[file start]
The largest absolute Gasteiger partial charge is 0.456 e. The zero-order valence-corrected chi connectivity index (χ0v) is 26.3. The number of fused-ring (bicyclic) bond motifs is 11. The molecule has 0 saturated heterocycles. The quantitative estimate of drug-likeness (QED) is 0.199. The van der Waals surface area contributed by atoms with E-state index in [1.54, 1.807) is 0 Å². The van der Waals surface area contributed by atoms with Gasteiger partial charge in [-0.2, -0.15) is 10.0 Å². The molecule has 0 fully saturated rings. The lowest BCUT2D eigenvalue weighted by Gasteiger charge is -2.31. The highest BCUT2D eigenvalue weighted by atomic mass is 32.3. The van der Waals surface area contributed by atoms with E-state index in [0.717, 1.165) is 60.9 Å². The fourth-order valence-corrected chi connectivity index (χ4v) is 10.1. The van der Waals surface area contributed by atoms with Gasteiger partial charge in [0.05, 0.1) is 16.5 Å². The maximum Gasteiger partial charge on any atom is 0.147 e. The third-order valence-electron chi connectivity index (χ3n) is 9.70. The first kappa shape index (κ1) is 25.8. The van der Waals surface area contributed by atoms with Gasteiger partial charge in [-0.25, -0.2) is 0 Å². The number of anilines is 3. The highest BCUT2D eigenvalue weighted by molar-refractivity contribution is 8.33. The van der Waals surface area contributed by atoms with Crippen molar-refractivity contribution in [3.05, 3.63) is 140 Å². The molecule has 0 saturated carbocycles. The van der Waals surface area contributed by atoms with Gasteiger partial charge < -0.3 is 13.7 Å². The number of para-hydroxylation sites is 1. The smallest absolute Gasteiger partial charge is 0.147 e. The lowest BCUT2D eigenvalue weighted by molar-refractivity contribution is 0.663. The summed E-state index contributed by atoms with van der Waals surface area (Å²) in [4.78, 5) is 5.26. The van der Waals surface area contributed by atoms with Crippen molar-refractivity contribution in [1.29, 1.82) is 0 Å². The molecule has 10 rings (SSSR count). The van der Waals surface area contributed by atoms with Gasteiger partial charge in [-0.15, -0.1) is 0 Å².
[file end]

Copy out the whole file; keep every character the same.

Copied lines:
The largest absolute Gasteiger partial charge is 0.456 e. The zero-order valence-corrected chi connectivity index (χ0v) is 26.3. The number of fused-ring (bicyclic) bond motifs is 11. The molecule has 0 saturated heterocycles. The quantitative estimate of drug-likeness (QED) is 0.199. The van der Waals surface area contributed by atoms with E-state index in [1.54, 1.807) is 0 Å². The van der Waals surface area contributed by atoms with Gasteiger partial charge in [-0.2, -0.15) is 10.0 Å². The molecule has 0 fully saturated rings. The lowest BCUT2D eigenvalue weighted by Gasteiger charge is -2.31. The highest BCUT2D eigenvalue weighted by atomic mass is 32.3. The van der Waals surface area contributed by atoms with E-state index in [0.717, 1.165) is 60.9 Å². The fourth-order valence-corrected chi connectivity index (χ4v) is 10.1. The van der Waals surface area contributed by atoms with Gasteiger partial charge in [0.05, 0.1) is 16.5 Å². The maximum Gasteiger partial charge on any atom is 0.147 e. The third-order valence-electron chi connectivity index (χ3n) is 9.70. The first kappa shape index (κ1) is 25.8. The van der Waals surface area contributed by atoms with Gasteiger partial charge in [-0.25, -0.2) is 0 Å². The number of anilines is 3. The highest BCUT2D eigenvalue weighted by molar-refractivity contribution is 8.33. The van der Waals surface area contributed by atoms with Crippen molar-refractivity contribution in [3.05, 3.63) is 140 Å². The molecule has 0 saturated carbocycles. The van der Waals surface area contributed by atoms with Gasteiger partial charge < -0.3 is 13.7 Å². The number of para-hydroxylation sites is 1. The smallest absolute Gasteiger partial charge is 0.147 e. The lowest BCUT2D eigenvalue weighted by molar-refractivity contribution is 0.663. The summed E-state index contributed by atoms with van der Waals surface area (Å²) in [4.78, 5) is 5.26. The van der Waals surface area contributed by atoms with Crippen molar-refractivity contribution in [1.29, 1.82) is 0 Å². The molecule has 10 rings (SSSR count). The van der Waals surface area contributed by atoms with Gasteiger partial charge in [-0.15, -0.1) is 0 Å².